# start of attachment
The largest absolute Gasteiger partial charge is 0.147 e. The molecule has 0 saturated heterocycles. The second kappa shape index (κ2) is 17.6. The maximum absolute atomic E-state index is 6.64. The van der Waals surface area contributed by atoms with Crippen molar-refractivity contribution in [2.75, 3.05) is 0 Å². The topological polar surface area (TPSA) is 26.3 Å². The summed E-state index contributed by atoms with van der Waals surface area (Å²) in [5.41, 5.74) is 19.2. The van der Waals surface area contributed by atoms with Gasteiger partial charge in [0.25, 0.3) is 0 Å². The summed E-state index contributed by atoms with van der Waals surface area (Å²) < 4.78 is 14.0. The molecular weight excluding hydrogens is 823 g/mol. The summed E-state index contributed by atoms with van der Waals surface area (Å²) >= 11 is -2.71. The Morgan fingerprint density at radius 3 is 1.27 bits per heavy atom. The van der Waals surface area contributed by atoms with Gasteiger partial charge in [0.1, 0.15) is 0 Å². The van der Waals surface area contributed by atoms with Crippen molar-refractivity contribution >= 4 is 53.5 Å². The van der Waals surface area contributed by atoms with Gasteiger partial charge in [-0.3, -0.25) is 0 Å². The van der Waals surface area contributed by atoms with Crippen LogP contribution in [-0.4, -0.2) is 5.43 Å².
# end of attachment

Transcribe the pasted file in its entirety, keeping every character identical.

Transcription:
The largest absolute Gasteiger partial charge is 0.147 e. The molecule has 0 saturated heterocycles. The second kappa shape index (κ2) is 17.6. The maximum absolute atomic E-state index is 6.64. The van der Waals surface area contributed by atoms with Crippen molar-refractivity contribution in [2.75, 3.05) is 0 Å². The topological polar surface area (TPSA) is 26.3 Å². The summed E-state index contributed by atoms with van der Waals surface area (Å²) in [5.41, 5.74) is 19.2. The van der Waals surface area contributed by atoms with Gasteiger partial charge in [0.25, 0.3) is 0 Å². The summed E-state index contributed by atoms with van der Waals surface area (Å²) < 4.78 is 14.0. The molecular weight excluding hydrogens is 823 g/mol. The summed E-state index contributed by atoms with van der Waals surface area (Å²) >= 11 is -2.71. The Morgan fingerprint density at radius 3 is 1.27 bits per heavy atom. The van der Waals surface area contributed by atoms with Gasteiger partial charge in [0.1, 0.15) is 0 Å². The van der Waals surface area contributed by atoms with Crippen molar-refractivity contribution >= 4 is 53.5 Å². The van der Waals surface area contributed by atoms with Gasteiger partial charge in [-0.3, -0.25) is 0 Å². The van der Waals surface area contributed by atoms with Crippen LogP contribution in [-0.4, -0.2) is 5.43 Å².